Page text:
<p>Objective: To describe the prevalence, clinical presentation and current treatment regimens of inflammatory bowel disease (IBD) in patients with primary immunodeficiency disorders (PIDs). Methods: A systematic review was conducted. The following databases were searched: MEDLINE, Embase, Web of Science, the Cochrane Library and Google Scholar. Results: A total of 838 articles were identified, of which 36 were included in this review. The prevalence of IBD in PIDs ranges between 3.4% and 61.2%, depending on the underlying PID. Diarrhea and abdominal pain were reported in 64.3% and 52.4% of the patients, respectively. Colon ulceration was the most frequent finding on endoscopic evaluation, while cryptitis, granulomas, ulcerations and neutrophilic/lymphocytic infiltrates were the most frequently reported histopathological abnormalities. Described treatment regimens included oral corticosteroids and other oral immunosuppressive agents, including mesalazine, azathioprine and cyclosporin, leading to clinical improvement in the majority of patients. In case of treatment failure, biological therapies including TNF- α blocking agents, are considered. Conclusions: The overall prevalence of IBD in patients with PID is high, but varies between different PIDs. Physicians should be aware of these complications and focus on characteristic symptoms to reduce diagnostic delay and delay in initiation of treatment. Treatment of IBD in PIDs depends on severity of symptoms and may differ between various PIDs based on distinct underlying pathogenesis. An individualized diagnostic and therapeutic approach is therefore warranted.</p>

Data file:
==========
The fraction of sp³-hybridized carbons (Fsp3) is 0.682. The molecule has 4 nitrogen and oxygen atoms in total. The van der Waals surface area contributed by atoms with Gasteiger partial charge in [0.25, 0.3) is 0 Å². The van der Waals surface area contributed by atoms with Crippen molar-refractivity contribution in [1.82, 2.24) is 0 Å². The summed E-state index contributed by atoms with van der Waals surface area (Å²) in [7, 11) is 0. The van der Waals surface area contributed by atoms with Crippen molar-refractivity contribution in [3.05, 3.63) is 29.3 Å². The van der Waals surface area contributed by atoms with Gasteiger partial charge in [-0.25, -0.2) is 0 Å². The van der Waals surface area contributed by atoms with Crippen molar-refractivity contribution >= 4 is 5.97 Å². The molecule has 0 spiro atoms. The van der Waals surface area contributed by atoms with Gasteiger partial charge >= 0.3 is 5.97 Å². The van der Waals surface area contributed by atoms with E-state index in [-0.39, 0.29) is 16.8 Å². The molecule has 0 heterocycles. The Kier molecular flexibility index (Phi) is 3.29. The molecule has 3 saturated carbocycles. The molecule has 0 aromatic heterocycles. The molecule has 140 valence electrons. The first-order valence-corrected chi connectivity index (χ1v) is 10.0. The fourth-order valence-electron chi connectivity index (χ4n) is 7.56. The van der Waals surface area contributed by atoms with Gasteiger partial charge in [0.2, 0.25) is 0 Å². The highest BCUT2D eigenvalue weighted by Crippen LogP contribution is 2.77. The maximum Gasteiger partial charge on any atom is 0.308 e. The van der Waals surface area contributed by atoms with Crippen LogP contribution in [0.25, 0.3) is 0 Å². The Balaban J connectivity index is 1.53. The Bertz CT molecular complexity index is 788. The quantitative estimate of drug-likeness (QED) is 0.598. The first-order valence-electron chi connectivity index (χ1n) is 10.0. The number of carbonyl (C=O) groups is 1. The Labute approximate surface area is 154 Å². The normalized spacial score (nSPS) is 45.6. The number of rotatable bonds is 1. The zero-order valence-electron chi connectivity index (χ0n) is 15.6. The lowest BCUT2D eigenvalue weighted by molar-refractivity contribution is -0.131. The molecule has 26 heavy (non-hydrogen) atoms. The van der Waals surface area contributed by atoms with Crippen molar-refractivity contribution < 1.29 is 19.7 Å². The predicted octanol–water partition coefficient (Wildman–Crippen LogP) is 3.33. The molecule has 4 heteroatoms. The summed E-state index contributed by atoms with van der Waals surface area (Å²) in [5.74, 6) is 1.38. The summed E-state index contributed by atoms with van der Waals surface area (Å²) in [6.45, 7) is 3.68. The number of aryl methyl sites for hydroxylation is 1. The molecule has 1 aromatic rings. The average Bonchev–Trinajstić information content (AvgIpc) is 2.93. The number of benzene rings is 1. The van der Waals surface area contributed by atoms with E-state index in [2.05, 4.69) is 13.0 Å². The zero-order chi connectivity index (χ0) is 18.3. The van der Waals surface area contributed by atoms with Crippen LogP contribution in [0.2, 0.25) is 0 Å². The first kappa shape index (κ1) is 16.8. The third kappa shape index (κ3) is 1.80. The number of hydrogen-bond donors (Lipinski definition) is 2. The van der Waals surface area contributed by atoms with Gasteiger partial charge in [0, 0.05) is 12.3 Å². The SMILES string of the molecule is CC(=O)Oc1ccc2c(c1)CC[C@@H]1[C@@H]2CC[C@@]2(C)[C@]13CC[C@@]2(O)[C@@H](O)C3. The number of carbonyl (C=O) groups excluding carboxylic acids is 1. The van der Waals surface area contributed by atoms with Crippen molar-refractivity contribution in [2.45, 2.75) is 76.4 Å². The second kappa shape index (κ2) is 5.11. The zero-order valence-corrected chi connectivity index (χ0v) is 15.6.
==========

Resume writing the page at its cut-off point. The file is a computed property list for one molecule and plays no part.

doi.org/10.1016/j.autrev.2021.102872, hdl.handle.net/1765/136155
Autoimmunity Reviews
Erasmus MC: University Medical Center Rotterdam

T. (Tim) Both, V.A.S.H. Dalm, JD (Jermaine) Richardson, MC (Marianne) van Schie, RWM van den Broek, A.C. (Annemarie) de Vries, … S.M. (Saskia) Rombach. (2021). Inflammatory bowel disease in primary immunodeficiency disorders is a heterogeneous clinical entity requiring an individualized treatment strategy. Autoimmunity Reviews (Vol. 20). doi:10.1016/j.autrev.2021.102872